Then there's Charles Wallace. He gets the worst treatment out of all the characters. The unusually serious six-year-old is turned into something closer to a normal six-year-old; more smiley, outgoing, and annoying. Deric McCabe was definitely a serious miscast there, but the way the character is written kind of makes that a wash anyway. And given the character's importance to the storyline, this *alone* puts the movie in serious trouble.

Elsewhere, you have a more oddball and sometimes unaware version of Mrs. Whatsit (though Reese Witherspoon was actually a decent casting), a Mrs. Who played by Mindy Kaling (aka Kelly, arguably the most annoying regular character on The Office), a mysteriously 50-foot-tall Mrs. Which (at least they wrote her character right otherwise), a non-threatening version of the Red-Eyed Man, and a Happy Medium that is so unrecognizable in every possible manner from the book character that shares its namesake that I don't even know why they bothered naming it the "Happy Medium."

And then there's the messy manner in which the script is written. Seriously, this script is pretty bad. Filled with cliches and things that make no sense (even in the book's universe), I wouldn't blame people who hadn't read the book if they had no idea what was going on. It feels like pretty much everywhere they could screw things up, they did. Even "The IT" (as it's called here) is not really done quite proper justice.

I could go on and on about things that are bothersome about this movie. The ridiculously stupid pop soundtrack that gets thrown in at random points. The fact that the ending part (after the climactic act) is an unnecessary ten minutes long (keep in mind, this movie is only about 105 minutes). The awkwardly put in "run from the storm" scene with the dumbest use of the "do you trust me" cliche that I can remember in a while.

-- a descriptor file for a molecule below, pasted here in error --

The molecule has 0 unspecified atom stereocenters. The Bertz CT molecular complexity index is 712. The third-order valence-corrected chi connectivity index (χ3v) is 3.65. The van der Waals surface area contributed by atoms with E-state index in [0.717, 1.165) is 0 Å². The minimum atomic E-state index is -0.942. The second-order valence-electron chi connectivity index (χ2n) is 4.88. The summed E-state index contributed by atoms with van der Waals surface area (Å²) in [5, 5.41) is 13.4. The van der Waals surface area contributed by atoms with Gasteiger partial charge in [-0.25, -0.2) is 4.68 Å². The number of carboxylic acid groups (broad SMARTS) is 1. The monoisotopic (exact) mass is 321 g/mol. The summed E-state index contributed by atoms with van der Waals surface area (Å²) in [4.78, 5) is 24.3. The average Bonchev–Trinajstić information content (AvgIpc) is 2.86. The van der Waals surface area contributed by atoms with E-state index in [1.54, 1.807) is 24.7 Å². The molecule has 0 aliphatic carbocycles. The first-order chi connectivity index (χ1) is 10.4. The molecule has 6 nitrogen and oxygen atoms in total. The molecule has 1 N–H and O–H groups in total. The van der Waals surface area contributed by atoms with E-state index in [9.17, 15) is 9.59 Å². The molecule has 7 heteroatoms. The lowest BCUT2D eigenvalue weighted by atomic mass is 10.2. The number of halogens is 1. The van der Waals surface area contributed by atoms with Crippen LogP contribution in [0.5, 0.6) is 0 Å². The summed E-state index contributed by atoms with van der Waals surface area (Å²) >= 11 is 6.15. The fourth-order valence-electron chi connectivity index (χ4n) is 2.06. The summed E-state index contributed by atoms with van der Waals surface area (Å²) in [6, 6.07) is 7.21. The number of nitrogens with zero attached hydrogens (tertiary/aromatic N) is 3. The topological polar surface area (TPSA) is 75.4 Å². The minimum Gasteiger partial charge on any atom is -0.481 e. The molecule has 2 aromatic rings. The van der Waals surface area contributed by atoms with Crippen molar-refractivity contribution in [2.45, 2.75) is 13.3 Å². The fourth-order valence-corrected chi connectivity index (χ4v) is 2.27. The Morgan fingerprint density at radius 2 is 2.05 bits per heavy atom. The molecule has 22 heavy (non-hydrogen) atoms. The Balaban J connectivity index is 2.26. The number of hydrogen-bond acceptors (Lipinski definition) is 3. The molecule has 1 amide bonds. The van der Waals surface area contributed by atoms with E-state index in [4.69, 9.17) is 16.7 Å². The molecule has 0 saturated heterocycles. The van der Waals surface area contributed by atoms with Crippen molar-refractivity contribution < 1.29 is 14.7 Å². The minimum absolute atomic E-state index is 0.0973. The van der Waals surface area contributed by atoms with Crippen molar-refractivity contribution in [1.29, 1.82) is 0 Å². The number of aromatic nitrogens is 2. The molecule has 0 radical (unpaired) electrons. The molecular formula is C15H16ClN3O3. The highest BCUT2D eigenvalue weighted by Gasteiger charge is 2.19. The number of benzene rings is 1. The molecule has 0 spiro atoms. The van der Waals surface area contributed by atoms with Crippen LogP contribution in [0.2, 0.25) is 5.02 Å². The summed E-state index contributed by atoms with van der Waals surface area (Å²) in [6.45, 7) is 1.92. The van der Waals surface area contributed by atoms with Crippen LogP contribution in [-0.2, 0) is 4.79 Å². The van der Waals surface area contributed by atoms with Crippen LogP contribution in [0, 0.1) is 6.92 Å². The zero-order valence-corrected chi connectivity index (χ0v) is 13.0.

But the deep heart of the matter--the main reason why this movie is so bad--is because of the way it was written and the target audience it was intended for. For some reason, they wrote this movie pretty strictly to pander to 10-to-12-year-old girls and basically no one else. The dialogue, as such, is a bit loaded with self-esteem and empowerment references that pretty quickly just become silly and ham-fisted. When this is what you base the writing of your movie around (especially when this was *not* the sole target audience of the book), it's probably not going to end well.

As depressing as it is, A Wrinkle In Time is the worst book-to-movie adaptation in recent memory. What separates it (in a bad way) from its peers is that even some other movies that were not faithful to their book counterparts were still at least somewhat enjoyable in their own right. This one is not. It's just a mess. A Wrinkle In Time deserved better. 

Saturday, September 22, 2018

A Quiet Place


I think this is the first actual horror film I've ever reviewed on here. If it wasn't obvious, I'm not a fan of the genre. I never saw the appeal in getting your pants scared off, and even less in the appeal of the gorefests that most horror films these days have become (Saw, anyone?). 

Still, at its core, this really isn't strictly a horror movie. It's also a post-apocalyptic, somewhat sci-fi thriller about alien monsters that have decimated most of the human population... and it focuses strictly on one family trying to survive in this world. Yes, it makes use of horror cliches. But it's certainly not like most horror films these days, which are often one of two things (or both): slasher flicks where the idea is to see how many gallons of blood can be spilled, or films involving demonic supernatural stuff. This film is neither of those. To describe all the genres in one sentence: it's a post-apocalyptic family-survival monster horror/thriller. Oh yeah, and it's directed by Jim Halpert from The Office--oh excuse me, John Krasinski. (He also stars in it.) 

To go further into the premise without using spoilers, these monsters are rather unique ones in that they get by on basically nothing but sound. They're totally blind, but their hearing is way too good--meaning that you have to stay silent at basically all times (there is a caveat or two), or the monsters will hear you. And if they hear you, then they come for you. And when they come for you... well, you can guess what happens next. So this movie isn't kidding about the "quiet" part of the title. Much of the movie is spent in near silence (with most of the actual noise being the music soundtrack or the monster's roars), and basically all communication is via sign language. No one actually speaks out loud until almost halfway through this 90-minute movie. 

And as for the family themselves: we have Lee (Krasinski) and Evelyn (Emily Blunt) as the parents; then there's the children, Marcus and Regan (the latter of whom is deaf). Given that they don't speak a lot, one would think it'd be hard to get much character development. But there is some. And it helps that the two parents are both cast quite well.